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Repayment Options

When it comes time to repay your Federal Direct Student Loan, you will need to select a repayment plan. There are several repayment plans to choose from which can be seen in the chart below. How much you pay and how long you take to repay your loans will vary depending on the repayment plan you choose. Consolidation Loans also have varying repayment plans.

If you don’t make your loan payments, you risk going into default. Defaulting on your loan has serious consequences. Your loan becomes delinquent the first day after you miss a payment. The delinquency will continue until all payments are made to bring your loan current. Loan servicers report all delinquencies of at least 90 days to the three major credit bureaus.

A negative credit rating may make it difficult for you to borrow money – i.e. for a car or home – or sometimes may make it impossible. If you can’t make the payments, look into your repayment options listed below, or talk to your loan provider about other ways to get your monthly payments reduced.

Learn about additional repayment options: Forbearance | Deferment | Consolidation | Public Service Loan Forgiveness

REPAYMENT PLAN ELIGIBLE LOANS MONTHLY PAYMENT & TIME FRAME ELIGIBILITY
Standard Repayment Plan
  • Subsidized Loans
  • Unsubsidized Loans
  • All PLUS Loans
Payments are a fixed amount

Up to 10 years

All borrowers are eligible for this plan.

You’ll pay less over time than under other plans.

View a Sample Repayment Schedule.

Graduated Repayment Plan
  • Subsidized Loans
  • Unsubsidized Loans
  • All PLUS Loans
Payments are lower at first and then increase, usually every two years

Up to 10 years

All borrowers are eligible for this plan.

You’ll pay more over time than under the 10-year Standard Plan

Extended Payment Plan
  • Subsidized Loans
  • Unsubsidized Loans
  • All PLUS Loans
Payments may be fixed or graduated

Up to 25 years

If you’re a Direct Loan borrower, you must have more than $30,000 in outstanding direct loans.

If you’re a FFEL borrower, you must have more than $30,0000 in outstanding FFEL Program loans.

Your monthly payments will be lower than under the 10-year Standard Plan or the Graduated Payment Plan

Revised Pay As You Earn Payment Plan (REPAYE)
  • Subsidized Loans
  • Unsubsidized Loans
  • Direct PLUS loans made to students
Your monthly payments will be 10% of discretionary income.

Payments are recalculated each year and are based on your updated income and family size.

If you’re married, both your and your spouse’s income or loan debt will be considered, whether taxes are filed jointly or separately (with limited exceptions).

Any outstanding balance on your loan will be forgiven if you haven’t repaid your loan in full after 20 or 25 years.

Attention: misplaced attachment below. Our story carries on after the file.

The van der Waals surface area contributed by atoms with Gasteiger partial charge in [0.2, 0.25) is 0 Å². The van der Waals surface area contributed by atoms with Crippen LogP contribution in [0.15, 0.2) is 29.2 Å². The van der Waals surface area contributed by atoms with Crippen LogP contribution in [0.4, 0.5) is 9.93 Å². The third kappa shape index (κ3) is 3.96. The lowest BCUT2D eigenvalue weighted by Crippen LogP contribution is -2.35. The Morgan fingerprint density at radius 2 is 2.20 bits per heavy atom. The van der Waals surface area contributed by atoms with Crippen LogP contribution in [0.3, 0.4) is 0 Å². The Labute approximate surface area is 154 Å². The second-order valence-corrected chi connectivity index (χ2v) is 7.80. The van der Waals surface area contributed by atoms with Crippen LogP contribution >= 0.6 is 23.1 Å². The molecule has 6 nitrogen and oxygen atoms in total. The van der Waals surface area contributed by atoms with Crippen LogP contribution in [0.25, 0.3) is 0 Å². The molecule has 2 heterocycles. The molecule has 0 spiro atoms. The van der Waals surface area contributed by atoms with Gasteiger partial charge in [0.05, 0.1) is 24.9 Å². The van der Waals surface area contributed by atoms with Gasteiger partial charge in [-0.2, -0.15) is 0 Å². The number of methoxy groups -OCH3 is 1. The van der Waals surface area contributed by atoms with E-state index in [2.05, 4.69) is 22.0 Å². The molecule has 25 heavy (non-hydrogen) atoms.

Any Direct Loan borrower with an eligible loan type may choose this plan.

Your monthly payment can be more than the 10-year Standard Plan amount.

You may have to pay income tax on any amount that is forgiven.

Good option for those seeking Public Service Loan Forgiveness (PSLF).

Pay As You Earn Repayment Plan (PAYE)
  • Subsidized Loans
  • Unsubsidized Loans
  • Direct PLUS loans made to students
Your maximum monthly payments will be 10% of discretionary income.

Payments are recalculated each year and are based on your updated income and family size.

If you’re married, your spouse’s income or loan debt will be considered only if you file a joint tax return.

Any outstanding balance on your loan will be forgiven if you haven’t repaid your loan in full after 20 years.

You must be a new borrower on or after October 1, 2007, and must have received a disbursement of a Direct Loan on or after October 1, 2011.

You must have a high debt relative to your income.

Your monthly payment will never be more than the 10-year Standard Plan amount.

You’ll pay more over time than under the 10-year Standard Plan.

You may have to pay income tax on any amount that is forgiven.

Good option for those seeking Public Service Loan Forgiveness (PSLF).

Income-Based Repayment Plan (IBR)
  • Subsidized Loans
  • Unsubsidized Loans
  • All PLUS Loans made to students
Your monthly payments will be 10% or 15% of discretionary income.

Payments will be recalculated each year and are based on your updated income and family size.

If you’re married, your spouse’s income or loan debt will be considered only if you file a joint tax return.

Any outstanding balance on your loan will be forgiven if you haven’t repaid your loan in full after 20 or 25 years.

You may have to pay income tax on any amount that is forgiven.

You must have high debt relative to your income.

Your monthly payment will never be more than the 10-year Standard Plan amount.

You’ll pay more over time than under the 10-year Standard Plan.

Good option for those seeking Public Service Loan Forgiveness (PSLF).

Income-Contingent Repayment Plan (ICR)
  • Subsidized Loans
  • Unsubsidized Loans
  • Direct PLUS Loans made to students
Your monthly payment will be the lesser of:

  • 20% of discretionary income, or
  • the amount you would pay on a repayment plan with a fixed payment over 12 years, adjusted according to your income